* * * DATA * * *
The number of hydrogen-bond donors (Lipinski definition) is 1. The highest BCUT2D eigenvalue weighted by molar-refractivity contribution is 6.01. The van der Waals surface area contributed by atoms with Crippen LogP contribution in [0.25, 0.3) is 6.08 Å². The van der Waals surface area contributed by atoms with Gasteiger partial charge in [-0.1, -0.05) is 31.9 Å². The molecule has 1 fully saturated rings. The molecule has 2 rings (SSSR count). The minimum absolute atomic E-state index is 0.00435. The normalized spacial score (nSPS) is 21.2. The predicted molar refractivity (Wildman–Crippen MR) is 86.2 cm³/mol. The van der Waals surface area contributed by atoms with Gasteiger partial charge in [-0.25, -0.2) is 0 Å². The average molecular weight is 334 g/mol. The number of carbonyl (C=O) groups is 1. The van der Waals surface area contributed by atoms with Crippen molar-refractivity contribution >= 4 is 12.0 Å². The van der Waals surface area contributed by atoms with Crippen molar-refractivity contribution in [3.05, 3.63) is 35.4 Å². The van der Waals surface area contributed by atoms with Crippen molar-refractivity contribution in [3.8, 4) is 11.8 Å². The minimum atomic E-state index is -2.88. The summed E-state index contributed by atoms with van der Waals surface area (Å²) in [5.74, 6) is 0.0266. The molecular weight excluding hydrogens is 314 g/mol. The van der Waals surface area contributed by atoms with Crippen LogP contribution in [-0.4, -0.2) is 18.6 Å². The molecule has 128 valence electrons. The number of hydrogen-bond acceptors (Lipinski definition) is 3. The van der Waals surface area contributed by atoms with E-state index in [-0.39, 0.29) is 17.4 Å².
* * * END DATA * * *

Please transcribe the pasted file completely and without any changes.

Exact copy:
The number of hydrogen-bond donors (Lipinski definition) is 1. The highest BCUT2D eigenvalue weighted by molar-refractivity contribution is 6.01. The van der Waals surface area contributed by atoms with Crippen LogP contribution in [0.25, 0.3) is 6.08 Å². The van der Waals surface area contributed by atoms with Gasteiger partial charge in [-0.1, -0.05) is 31.9 Å². The molecule has 1 fully saturated rings. The molecule has 2 rings (SSSR count). The minimum absolute atomic E-state index is 0.00435. The normalized spacial score (nSPS) is 21.2. The predicted molar refractivity (Wildman–Crippen MR) is 86.2 cm³/mol. The van der Waals surface area contributed by atoms with Gasteiger partial charge in [-0.25, -0.2) is 0 Å². The average molecular weight is 334 g/mol. The number of carbonyl (C=O) groups is 1. The van der Waals surface area contributed by atoms with Crippen molar-refractivity contribution >= 4 is 12.0 Å². The van der Waals surface area contributed by atoms with Crippen molar-refractivity contribution in [3.05, 3.63) is 35.4 Å². The van der Waals surface area contributed by atoms with Crippen molar-refractivity contribution in [3.8, 4) is 11.8 Å². The minimum atomic E-state index is -2.88. The summed E-state index contributed by atoms with van der Waals surface area (Å²) in [5.74, 6) is 0.0266. The molecular weight excluding hydrogens is 314 g/mol. The van der Waals surface area contributed by atoms with Crippen LogP contribution in [-0.4, -0.2) is 18.6 Å². The molecule has 128 valence electrons. The number of hydrogen-bond acceptors (Lipinski definition) is 3. The van der Waals surface area contributed by atoms with E-state index in [-0.39, 0.29) is 17.4 Å².